Our Mike Bocamazo reports:
Gov. Andrew Cuomo today said that the Thruway Authority needs to take further steps to try to reduce the cost – and size of proposed toll hikes – for the planned replacement to the Tappan Zee bridge, which is estimated to cost as much as $5.2 billion.
The preliminary schedule would set the toll for a new bridge at $14, while repairs on the existing bridge would raise the tolls to $12 by 2017, according to state projections.
“I want to put together a task force, I want to get our federal partners involved, and find ways to reduce the preliminary toll schedule that they’ve put out as estimates,” the governor said this morning on Fred Dicker’s radio show. “Maybe they buy the bridge cheaper as they say. Maybe there’s ways to negotiate a better deal on the bridge, make it less expensive. Maybe there are ways to find federal funding.”
Cuomo, who also released a letter today to the Thruway Authority regarding the cost of the Tappan Zee Bridge, stressed the importance of the human aspect of the project.
“I’d like to have a blue ribbon panel make the selection [of the design],” he said. “Not just technical engineering panels and cost panels, […] because this bridge touches so many aspects of life in that landscape, in that region, over theHudson River.”
In his letter to the Thruway, Cuomo again emphasized that the bridge will have “mass transit capability,” repeating the administration’s answer to transit advocates who have been pushing to immediately add more mass transit. The current plans call for dedicated bus lanes on the new bridge part of the day, but not along the entire corridor as some transit advocates want.
Cuomo’s letter to the Thruway Authority regarding the Tappan Zee Bridge is below:
Dear Chairman Milstein and Director Madison:
I have reviewed the recently released Final Environmental Impact Statement (FEIS). I applaud the hundreds of citizens who have attended public meetings in recent weeks to learn more about the FEIS and the thousands more who took the time to add their comments in writing.
I am pleased by a number of elements of the FEIS and the Thruways’ design specifications:
–The inclusion of mass transit capability on the bridge. As reflected in the FEIS and the Thruway’s design specifications, the bridge will be able to accommodate virtually any kind of future mass transit configuration, whether commuter rail, or a Bus Rapid Transit system in the Westchester-Rockland corridor. The bridge will be able to accommodate a dedicated bus lane from day one. There can be no question that the future of transportation in the region is mass transit, and our immediate need to replace the Tappan Zee with a transit-capable bridge must be the first step in the expansion of regional transit.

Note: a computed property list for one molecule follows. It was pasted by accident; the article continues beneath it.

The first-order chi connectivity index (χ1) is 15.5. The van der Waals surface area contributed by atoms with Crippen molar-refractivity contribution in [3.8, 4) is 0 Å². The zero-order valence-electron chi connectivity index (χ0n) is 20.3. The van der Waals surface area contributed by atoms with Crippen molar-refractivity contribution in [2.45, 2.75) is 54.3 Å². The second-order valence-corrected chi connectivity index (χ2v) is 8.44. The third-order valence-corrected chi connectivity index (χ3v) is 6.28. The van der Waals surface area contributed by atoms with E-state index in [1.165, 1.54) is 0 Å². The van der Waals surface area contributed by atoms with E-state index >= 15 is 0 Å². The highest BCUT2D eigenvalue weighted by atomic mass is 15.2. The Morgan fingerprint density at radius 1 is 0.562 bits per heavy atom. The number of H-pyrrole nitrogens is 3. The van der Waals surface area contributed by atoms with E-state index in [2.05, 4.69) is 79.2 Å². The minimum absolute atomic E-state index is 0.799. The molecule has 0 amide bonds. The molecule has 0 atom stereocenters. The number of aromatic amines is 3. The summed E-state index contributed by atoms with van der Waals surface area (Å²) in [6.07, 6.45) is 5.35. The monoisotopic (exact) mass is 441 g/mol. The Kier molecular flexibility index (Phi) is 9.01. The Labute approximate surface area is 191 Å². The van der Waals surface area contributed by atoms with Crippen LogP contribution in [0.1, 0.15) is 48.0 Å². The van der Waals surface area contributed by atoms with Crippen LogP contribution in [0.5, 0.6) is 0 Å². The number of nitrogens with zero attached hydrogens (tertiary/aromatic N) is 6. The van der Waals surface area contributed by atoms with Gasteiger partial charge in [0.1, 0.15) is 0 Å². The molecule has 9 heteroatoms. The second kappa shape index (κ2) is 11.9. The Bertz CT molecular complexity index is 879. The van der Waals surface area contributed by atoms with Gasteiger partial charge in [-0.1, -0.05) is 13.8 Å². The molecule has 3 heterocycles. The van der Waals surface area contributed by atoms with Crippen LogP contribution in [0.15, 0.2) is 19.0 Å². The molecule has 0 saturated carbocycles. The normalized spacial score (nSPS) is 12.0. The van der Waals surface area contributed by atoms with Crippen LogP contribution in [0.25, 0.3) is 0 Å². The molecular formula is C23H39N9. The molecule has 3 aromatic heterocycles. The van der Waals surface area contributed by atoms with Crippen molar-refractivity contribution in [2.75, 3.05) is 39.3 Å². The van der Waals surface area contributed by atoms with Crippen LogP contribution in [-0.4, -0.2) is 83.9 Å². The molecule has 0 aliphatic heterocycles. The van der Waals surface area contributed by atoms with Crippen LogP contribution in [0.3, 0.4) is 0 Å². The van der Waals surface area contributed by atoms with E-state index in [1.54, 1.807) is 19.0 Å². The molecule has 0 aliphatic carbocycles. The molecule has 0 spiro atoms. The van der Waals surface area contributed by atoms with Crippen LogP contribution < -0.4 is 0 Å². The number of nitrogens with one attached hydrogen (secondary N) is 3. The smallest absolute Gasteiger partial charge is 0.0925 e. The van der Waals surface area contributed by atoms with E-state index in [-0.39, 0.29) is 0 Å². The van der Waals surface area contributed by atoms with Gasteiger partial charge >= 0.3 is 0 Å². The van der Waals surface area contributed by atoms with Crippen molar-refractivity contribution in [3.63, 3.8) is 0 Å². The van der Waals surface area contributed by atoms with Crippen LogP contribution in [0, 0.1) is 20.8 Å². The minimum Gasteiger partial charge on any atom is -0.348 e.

–It will cost nearly the same to repair the current bridge as it would to build the new bridge. Yet only repairing the current bridge does not solve any of the problems motorists and residents face today: no shoulders, no emergency access, congestion and backed up traffic with air and noise pollution – and repairing closes the door to any kind of transit on the bridge. By contrast, a new bridge brings not only transit capacity, but expanded lanes to reduce congestion, and accommodate emergency vehicles, breakdown lanes, and pedestrian and bike access – and a 100 year life before major maintenance. At a cost in the same range as repairing the bridge.
- · State of the art environmental mitigation measures ensure that the natural environment will be protected. The steps that will be used include “bubble curtains” to protect fish from the noise of pile driving, using vibration instead of pile driving whenever possible to set piles, and limits on dredging and other protection measures that will protect wildlife in the unique Hudson River environment.
- · Protecting local communities from construction impact By limiting pile-driving to certain hours, installing air and noise monitors in impacted areas, and bringing the vast majority of materials to the bridge by river barge and avoiding local roads, the FEIS helps ensure that communities will be inconvenienced will to the minimum possible
These are all good steps, and since the publication of the FEIS, local officials throughout the region have come together in an unprecedented bipartisan fashion to express their support for this bridge replacement project. They agree that spending billions to simply repair the current bridge won’t fix the accident rate, the congestion, or the air and noise pollution that Westchester and Rockland residents live with now. They recognize that the existing Tappan Zee bridge is inadequate to the transportation and economic needs of the lower Hudson Valley and New York State and a new transit capable bridge as proposed in the FEIS is the only option.
I agree, but I do have recommendations to the Thruway Authority of ways to do even better in certain areas.
To read the full article at City & State click here.
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